Paperback: 400 pages
- Publisher: High Hill Press (August 1, 2013)
- Language: English
- ISBN-10: 1606530771
- ISBN-13: 978-1606530771
Author Marian Szczepanski grew up in the Pennsylvania coal mining area where Playing St. Barbara is set. Curiosity about her family’s heritage lead her to research the personal stories of her ancestors, stories forming the basis of the plot of this novel. Always eager to learn about history, as well as a passionate reader from early childhood, Szczepanski began writing in college, majoring in journalism. It was only after the birth of her daughters, and a move to Switzerland, that she began study for her MFA, earned through Warren Wilson College.
Playing St. Barbara is about strength and struggles, characters of high and low morality, similar in theme to much fiction set during the hardscrabble 1930s. The framework revolves around the lives of families caught in the violent opposition to unionization begun in this decade and fought against by use of the force exerted by the Ku Klux Klan. Before this novel I didn’t realize the Klan operated in the North, one of the more interesting aspects of Szczepanski’s tale, for me personally.As a native southerner, my knowledge of these dregs of humanity grew out of their notorious lynchings of African-Americans in the South. What an eye-opener learning their reach extended beyond that.
It’s for the history I most admire the book, the same reason I enjoy the small bit of historical fiction I read. I say small bit, because it’s a genre I’m not fond of. I dislike the feeling of not knowing where the facts end and the fiction begins, preferring to read nonfiction to get the unadulterated truth. However, this book gave me very good general insight into the atmosphere of its particular time and place. Knowing the author had done so much family research gave the novel credence. It’s personal stories that tell the truth behind historical fact.
The wife and daughters in the story – Clare, Norah, Dierdre and Katie – of one of the Pennsylvania coal miners, Fin Sweeney, narrate the story, giving them the opportunity to speak as members of the sex lower in the social order of the 1930s. Unsurprisingly, their lives were filled with strife and often tragedy. Coal mining is a dangerous profession. As with so many professions, it can go hand in hand with a disposition toward alcoholism, as a means of escape from the back-breaking and life-threatening work. Indeed, Fin himself is an alcoholic, taking out his rage on Clare. Feeling powerless himself, he uses the one person lower to bear the brunt of his rage. It is a sad universal truth this happens all too often.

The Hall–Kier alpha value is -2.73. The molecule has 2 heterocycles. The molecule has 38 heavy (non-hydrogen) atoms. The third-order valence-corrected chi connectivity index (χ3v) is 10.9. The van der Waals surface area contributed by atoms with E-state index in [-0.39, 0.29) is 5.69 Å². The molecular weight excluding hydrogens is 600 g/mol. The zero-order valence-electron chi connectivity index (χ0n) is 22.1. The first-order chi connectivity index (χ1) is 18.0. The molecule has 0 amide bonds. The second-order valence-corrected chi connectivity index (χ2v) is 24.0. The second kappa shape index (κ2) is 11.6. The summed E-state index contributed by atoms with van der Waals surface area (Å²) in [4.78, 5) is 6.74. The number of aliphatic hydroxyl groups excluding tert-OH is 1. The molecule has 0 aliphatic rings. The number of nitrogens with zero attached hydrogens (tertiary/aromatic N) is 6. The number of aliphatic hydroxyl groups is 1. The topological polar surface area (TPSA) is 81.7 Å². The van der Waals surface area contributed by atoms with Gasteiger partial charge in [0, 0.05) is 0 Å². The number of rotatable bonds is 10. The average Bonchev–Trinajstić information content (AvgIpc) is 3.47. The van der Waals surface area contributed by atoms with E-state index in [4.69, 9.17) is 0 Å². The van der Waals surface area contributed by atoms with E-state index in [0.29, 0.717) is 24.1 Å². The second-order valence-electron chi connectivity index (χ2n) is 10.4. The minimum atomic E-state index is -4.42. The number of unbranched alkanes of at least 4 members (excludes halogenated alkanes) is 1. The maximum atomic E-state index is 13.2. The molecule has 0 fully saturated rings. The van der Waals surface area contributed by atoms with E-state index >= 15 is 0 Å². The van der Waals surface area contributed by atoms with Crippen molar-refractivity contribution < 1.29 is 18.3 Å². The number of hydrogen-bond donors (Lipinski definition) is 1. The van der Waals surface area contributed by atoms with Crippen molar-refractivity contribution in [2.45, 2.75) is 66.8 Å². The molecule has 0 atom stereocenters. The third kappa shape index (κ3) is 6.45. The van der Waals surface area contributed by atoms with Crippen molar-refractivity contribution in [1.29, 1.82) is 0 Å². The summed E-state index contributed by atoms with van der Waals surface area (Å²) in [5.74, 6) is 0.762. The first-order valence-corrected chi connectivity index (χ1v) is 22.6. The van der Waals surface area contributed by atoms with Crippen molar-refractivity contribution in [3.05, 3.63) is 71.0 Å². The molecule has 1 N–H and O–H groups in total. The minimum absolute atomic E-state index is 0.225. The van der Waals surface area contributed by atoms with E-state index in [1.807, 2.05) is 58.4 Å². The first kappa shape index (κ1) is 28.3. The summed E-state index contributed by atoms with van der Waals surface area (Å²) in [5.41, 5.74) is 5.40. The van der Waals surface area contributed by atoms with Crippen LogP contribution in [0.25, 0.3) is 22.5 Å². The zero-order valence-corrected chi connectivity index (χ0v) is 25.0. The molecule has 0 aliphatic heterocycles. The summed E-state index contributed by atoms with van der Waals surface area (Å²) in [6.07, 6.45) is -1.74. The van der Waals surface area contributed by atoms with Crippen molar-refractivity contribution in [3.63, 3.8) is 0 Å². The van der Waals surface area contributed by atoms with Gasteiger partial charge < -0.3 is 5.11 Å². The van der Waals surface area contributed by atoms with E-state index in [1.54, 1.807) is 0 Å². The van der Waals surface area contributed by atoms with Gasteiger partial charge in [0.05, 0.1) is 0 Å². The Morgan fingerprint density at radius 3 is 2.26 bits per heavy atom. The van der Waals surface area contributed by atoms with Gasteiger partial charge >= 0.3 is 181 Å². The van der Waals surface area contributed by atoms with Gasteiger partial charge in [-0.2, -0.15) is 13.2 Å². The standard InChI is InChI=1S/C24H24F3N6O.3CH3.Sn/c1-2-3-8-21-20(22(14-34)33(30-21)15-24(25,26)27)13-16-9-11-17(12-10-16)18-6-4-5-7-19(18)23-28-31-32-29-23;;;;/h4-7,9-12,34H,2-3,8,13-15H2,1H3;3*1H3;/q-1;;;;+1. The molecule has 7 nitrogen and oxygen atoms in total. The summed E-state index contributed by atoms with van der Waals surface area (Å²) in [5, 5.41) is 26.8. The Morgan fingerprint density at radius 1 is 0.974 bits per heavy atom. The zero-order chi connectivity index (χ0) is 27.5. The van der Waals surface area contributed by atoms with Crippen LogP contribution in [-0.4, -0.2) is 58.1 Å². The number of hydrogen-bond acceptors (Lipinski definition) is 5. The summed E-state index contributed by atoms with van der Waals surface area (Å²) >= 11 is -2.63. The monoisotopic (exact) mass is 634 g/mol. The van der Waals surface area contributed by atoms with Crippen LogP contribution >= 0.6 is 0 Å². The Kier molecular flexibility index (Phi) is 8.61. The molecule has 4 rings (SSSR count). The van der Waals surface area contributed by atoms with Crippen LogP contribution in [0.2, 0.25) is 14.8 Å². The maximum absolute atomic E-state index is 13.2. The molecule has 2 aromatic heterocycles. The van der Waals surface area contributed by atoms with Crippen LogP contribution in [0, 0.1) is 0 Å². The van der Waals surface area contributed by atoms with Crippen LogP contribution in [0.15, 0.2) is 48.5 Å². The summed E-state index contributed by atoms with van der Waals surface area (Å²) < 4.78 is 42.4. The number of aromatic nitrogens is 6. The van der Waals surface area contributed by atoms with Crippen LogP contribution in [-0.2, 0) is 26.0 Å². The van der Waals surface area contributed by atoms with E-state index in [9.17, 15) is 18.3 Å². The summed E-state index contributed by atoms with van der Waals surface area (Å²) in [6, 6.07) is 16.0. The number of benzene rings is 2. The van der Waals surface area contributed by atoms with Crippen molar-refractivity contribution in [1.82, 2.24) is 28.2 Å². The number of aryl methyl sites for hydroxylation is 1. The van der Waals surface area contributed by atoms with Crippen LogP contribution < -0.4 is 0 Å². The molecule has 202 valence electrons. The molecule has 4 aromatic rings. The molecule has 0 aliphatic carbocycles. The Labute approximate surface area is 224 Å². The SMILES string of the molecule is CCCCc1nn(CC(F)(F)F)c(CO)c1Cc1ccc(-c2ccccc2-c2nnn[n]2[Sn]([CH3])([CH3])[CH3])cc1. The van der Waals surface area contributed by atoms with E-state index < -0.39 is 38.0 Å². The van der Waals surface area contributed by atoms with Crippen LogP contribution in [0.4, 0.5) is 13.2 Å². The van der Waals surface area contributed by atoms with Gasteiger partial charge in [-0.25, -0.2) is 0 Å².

The title of the novel refers to St. Barbara, patron saint of miners and anyone who works with explosives, a saint revered by the novel’s families. Each year one young woman in the village is chosen to play the part of this saint, telling the woman’s life story. As dull and dreary a life as they lead, this is one of the highlights of their young lives. Sad to say, they didn’t have much in the way of possessions or a break from the hard work of helping with housework and raising of their siblings, so this was a big deal. In so many ways, their young lives mirrored that of the beleaguered saint, the main theme of Playing St. Barbara. Little wonder each desired the attention the lead role would provide.
As a whole, I already stated I enjoyed the history most of all. The lives of Clare and her girls were representative of so many other books I’ve read featuring women in similar situations, rendering them not really standouts in comparison. The weakness of the novel was the lack of clear definition between the characters, the sameness becoming a bit wearisome. If the book had compelled me more, if it had the sort of complexity that prose of greater depth displays, I may have made a greater effort to keep track of who was who. I read it for the story, absorbed the history, and will likely not retain much of it.
The book will appeal mostly to book discussion groups. It’s very much a “woman’s novel,” slanted toward the lives and hardships of women in the 1930s. For all this, it’s a decent novel, just not the sort I’d have picked up on my own, had it not been on this blog tour. I enjoyed pieces, and the prose itself was strong, just not groundbreaking.
Thanks to TLC Book Tours for the opportunity to review the book. Please check their website for other bloggers’ thoughts on Playing St. Barbara, as well as many other book blog tours.